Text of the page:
Forum for Science, Industry and Business

Sponsored by:     3M 
Search our Site:

 

Single parents have poorer health

08.06.2007
Single mothers and fathers have poorer health than married or cohabitating couples, according to a new dissertation at Uppsala University. Marcus Westin's study also shows that the social capital that parents have affects both their own and their children's health, and that society should therefore make it easier for single parents to take part in social activities. The dissertation will be defended on June 7.

Marcus Westin has studied health and the utilization of health care among single parents and their children to see if they differ from families with married or cohabitating parents. He has also studied whether parents' social capital, that is, to what extent they participate in civic and social activities and feel they can trust other people, can affect these differences. The data the study is based on were gathered from two national mail-in questionnaires from 2001 and 2003.

The study shows that both single mothers and fathers evince poorer health than parents who are married or cohabitate. Moreover, single mothers refrain from seeking the help of physicians to a much greater extent than married or cohabitating mothers, even when the individuals personally experience a need for care. Both health and use of health care are strongly associated with sociodemographic and socioeconomic factors such as background, level of education, and private economy.

"Here single mothers have a considerably weaker point of departure than married and cohabitating mothers. In terms of social support and social capital, single mothers are also clearly disadvantaged," says Marcus Westin.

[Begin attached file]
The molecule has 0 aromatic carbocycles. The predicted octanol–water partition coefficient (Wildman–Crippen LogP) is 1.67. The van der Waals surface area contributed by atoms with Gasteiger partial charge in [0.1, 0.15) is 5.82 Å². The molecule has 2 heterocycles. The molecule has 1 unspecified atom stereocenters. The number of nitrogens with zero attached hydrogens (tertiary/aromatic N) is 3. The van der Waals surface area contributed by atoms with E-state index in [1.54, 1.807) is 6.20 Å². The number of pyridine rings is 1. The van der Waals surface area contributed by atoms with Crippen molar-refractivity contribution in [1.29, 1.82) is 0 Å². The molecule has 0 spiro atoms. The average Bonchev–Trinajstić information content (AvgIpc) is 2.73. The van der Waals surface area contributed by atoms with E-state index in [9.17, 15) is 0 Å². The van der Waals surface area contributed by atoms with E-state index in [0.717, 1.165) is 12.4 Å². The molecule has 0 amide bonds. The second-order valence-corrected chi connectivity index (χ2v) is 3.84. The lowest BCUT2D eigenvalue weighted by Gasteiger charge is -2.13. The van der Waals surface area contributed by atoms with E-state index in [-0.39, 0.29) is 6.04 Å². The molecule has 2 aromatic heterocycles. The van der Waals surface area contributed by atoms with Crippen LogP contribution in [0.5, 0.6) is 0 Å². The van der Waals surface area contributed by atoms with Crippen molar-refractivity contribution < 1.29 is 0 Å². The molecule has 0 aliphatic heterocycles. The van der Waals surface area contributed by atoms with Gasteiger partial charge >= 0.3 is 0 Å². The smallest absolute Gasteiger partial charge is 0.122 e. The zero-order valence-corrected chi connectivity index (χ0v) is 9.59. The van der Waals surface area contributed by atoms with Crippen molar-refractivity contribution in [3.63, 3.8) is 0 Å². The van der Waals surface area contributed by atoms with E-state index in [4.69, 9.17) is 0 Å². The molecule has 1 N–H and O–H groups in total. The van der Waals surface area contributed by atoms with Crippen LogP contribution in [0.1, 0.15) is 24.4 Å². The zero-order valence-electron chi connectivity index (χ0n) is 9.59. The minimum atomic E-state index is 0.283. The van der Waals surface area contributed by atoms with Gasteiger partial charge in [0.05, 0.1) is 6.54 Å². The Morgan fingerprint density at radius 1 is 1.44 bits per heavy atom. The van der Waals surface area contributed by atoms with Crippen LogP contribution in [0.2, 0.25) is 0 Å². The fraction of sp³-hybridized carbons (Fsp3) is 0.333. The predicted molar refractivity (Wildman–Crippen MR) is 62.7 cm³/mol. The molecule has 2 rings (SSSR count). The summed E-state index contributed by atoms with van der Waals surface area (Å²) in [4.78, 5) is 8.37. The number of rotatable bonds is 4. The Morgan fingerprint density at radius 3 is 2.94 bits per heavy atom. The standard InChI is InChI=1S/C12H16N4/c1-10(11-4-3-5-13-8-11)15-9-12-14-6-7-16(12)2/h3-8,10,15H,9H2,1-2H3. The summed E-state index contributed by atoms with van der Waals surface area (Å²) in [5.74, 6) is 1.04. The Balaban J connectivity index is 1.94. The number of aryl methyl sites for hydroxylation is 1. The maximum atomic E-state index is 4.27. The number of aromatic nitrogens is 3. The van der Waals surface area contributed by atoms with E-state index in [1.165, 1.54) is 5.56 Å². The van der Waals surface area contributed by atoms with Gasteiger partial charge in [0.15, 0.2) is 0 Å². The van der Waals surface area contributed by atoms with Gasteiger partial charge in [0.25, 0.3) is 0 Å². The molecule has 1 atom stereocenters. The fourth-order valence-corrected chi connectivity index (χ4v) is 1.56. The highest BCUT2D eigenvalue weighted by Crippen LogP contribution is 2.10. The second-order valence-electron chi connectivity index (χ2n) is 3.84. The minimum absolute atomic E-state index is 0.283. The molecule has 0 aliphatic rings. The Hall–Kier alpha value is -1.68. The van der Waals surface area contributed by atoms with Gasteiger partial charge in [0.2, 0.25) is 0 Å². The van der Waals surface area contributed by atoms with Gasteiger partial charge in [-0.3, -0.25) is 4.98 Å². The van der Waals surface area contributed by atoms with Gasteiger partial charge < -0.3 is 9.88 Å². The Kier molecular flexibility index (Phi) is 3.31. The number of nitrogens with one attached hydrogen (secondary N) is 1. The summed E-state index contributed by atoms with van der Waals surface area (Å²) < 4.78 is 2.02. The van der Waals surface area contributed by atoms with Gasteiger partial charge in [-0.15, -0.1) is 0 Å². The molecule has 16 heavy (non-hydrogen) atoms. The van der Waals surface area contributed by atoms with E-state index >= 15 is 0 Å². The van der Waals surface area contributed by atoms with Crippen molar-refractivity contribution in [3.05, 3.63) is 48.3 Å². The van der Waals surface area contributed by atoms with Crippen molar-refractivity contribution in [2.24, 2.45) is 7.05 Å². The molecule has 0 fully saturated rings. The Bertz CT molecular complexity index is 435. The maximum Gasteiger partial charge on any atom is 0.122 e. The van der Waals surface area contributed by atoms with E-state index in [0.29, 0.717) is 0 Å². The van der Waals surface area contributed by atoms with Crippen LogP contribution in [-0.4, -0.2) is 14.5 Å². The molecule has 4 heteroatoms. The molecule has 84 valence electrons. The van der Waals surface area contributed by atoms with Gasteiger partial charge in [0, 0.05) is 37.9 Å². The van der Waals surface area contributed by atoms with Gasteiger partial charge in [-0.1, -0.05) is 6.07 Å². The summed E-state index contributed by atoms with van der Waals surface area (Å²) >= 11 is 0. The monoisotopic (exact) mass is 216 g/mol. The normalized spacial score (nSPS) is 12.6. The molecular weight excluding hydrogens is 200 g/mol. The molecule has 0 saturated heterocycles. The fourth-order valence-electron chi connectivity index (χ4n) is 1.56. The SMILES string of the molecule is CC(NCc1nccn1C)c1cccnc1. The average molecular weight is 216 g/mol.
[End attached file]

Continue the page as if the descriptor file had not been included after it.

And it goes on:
Generally speaking, single fathers have a better socioeconomic situation than single mothers, and they seek medical help more readily than single mothers do. But they also have poorer health than married and cohabitating fathers. One explanation may be, according to Marcus Westin, that what impacts health is not an absolute, but rather a relative, lack of socioeconomic resources.

In children as well there was a connection between poor mental health and single parents. Children are also affected by their parent's social capital; on the other hand, the parent's economy, educational level, background, or possible unemployment plays no role in the mental health of children.

"My study studies show a strong association between low social capital and poor health. Society should therefore take measures to enable single parents to increase their participation in civic and social activities, thereby enhancing their social capital," says Marcus Westin.

For more information, please contact Marcus Westin, +46 (0)18-611 35 85; cell phone: +46 (0)760-856 52 15; e-mail: marcus.westin@pubcare.uu.se

Johanna Blomqvist | idw
Further information:
http://publications.uu.se/abstract.xsql?dbid=7908

More articles from Studies and Analyses:

nachricht A sudden drop in outdoor temperature increases the risk of respiratory infections
11.01.2017 | University of Gothenburg

nachricht Urbanization to convert 300,000 km2 of prime croplands
27.12.2016 | Mercator Research Institute on Global Commons and Climate Change (MCC) gGmbH

All articles from Studies and Analyses >>>

The most recent press releases about innovation >>>

Die letzten 5 Focus-News des innovations-reports im Überblick:

Im Focus: Designing Architecture with Solar Building Envelopes